A High school football star comes back to his hometown to bid farewell to his dying coach. The book is about group of friends reminiscing the glory days of playing together and their relationship with their coach.
Word of caution : The book is centered around American football and their recollections of their memorable games (incl a long play by play commentary of 1 particular game). So if you have no idea about the game, you will find it annoying after a point.
Sadly,the relationship between the coach and the players and the players themselves is never fully explored and the emotional ending at the end feels totally flat. Overall 2/5
Fifteen years after swearing he would never return, Neely Crenshaw finds himself back in Messina, Texas, awaiting final word that local legend and former football coach Eddie Rake has died. When he left, Neely had become a local legend as one of the best quarterbacks in Messina High's history, but a falling out between him and the coach left him bitter and kept him away until this moment. Now, he finds himself drudging up the specters of the past with his former teammates as well as other former Rake players from other eras. This is a very painful novel to read having played high school football myself and I share many of the same feelings towards my old coach as Neely does — and as I'm sure many other former athletes do — despite the fact that I was not a star, hell I wasn't even a first stringer. In all honesty, this feels like a novelized version of what a sequel to the movie Varsity Blues would be. It's easy to tell that this story is very close to Grisham's heart and that he took the writing of this book very seriously as there are no cheesy subplots or alternate storylines to detract from the main story at hand. My only complaint was that this book was far too short. Clocking in at a mere 163 pages, this novel can be cranked out in one sitting and I felt that more could have been developed upon.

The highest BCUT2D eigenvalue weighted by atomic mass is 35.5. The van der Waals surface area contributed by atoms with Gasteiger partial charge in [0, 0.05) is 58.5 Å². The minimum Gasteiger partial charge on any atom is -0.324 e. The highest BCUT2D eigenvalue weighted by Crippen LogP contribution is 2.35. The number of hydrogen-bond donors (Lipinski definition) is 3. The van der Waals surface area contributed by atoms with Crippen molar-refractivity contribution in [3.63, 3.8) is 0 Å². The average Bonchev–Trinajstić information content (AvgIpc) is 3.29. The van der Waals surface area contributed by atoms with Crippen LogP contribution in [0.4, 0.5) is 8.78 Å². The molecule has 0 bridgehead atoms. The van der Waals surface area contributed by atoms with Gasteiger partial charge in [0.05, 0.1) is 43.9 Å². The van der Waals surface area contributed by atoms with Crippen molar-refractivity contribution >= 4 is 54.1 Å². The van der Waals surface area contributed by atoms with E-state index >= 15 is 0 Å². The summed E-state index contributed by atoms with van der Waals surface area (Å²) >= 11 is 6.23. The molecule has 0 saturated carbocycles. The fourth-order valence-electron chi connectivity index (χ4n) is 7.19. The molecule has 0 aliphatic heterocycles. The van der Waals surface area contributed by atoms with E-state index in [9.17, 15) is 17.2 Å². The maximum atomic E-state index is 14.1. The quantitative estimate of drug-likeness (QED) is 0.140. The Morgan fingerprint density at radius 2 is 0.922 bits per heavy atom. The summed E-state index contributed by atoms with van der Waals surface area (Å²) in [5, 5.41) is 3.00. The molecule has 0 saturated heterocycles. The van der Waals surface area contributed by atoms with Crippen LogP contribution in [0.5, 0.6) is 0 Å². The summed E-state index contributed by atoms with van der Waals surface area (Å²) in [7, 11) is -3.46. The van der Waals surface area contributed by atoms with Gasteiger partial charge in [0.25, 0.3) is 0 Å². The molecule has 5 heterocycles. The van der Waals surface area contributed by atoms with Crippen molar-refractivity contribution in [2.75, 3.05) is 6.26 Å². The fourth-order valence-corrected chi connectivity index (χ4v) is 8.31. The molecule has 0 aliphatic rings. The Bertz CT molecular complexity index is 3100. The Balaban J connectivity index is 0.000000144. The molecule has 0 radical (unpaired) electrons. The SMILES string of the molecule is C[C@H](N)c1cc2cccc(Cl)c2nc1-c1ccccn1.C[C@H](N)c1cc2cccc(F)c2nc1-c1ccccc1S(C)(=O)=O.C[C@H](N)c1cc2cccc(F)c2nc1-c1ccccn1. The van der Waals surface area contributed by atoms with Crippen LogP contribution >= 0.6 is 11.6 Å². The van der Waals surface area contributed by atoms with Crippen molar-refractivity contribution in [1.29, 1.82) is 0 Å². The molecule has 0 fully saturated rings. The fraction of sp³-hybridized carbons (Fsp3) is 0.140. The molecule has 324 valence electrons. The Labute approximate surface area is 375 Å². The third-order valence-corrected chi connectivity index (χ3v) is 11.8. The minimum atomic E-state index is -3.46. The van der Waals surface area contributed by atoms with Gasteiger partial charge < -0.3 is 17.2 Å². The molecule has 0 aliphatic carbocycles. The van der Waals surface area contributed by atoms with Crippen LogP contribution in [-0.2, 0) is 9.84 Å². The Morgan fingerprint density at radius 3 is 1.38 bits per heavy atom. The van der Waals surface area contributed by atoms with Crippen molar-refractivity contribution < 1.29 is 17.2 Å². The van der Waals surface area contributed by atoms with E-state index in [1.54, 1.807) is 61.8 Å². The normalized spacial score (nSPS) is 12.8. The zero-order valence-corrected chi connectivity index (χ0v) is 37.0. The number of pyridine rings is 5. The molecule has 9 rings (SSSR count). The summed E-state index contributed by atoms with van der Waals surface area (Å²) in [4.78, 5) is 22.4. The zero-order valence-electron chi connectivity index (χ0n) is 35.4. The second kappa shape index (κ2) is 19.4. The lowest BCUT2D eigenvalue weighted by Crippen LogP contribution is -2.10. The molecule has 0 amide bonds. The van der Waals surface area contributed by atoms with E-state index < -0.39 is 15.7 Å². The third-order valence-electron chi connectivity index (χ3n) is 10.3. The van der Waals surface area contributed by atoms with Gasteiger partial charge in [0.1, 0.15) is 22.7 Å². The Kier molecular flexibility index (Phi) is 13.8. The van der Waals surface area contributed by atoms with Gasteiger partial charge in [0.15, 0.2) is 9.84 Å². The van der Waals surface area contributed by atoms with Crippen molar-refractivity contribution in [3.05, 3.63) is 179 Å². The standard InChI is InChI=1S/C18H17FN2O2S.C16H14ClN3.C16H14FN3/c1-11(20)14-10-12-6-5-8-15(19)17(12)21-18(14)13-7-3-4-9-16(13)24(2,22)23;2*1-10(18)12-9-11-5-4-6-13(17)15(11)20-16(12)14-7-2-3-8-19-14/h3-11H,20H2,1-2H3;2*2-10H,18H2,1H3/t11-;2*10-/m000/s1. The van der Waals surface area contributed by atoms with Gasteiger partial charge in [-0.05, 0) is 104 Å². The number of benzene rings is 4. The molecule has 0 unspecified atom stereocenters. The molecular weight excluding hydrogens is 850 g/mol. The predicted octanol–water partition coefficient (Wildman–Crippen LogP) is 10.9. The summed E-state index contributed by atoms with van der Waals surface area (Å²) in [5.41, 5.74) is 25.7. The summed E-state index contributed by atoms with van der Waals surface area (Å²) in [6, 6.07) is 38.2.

"When you're famous at eighteen, you spend the rest of your life fading away. You dream of the glory days, but you know they're gone forever."
This makes for an interesting change of pace and style for Grisham. It proves that he can write outside his usual genre and just about get away with it.
Bleachers is a nostalgic tale of dreams lost and memories swirling. The town of Messina is in mourning. Their feared yet beloved football coach Eddie Rake is on his death bed. As his condition deteriorates, players old and new drift back into town to pay their respects to their teacher, mentor and friend whom they loved and hated in equal measure. They gather at the bleachers to reminisce. The legacy of this man reverberates even as he takes his last breath.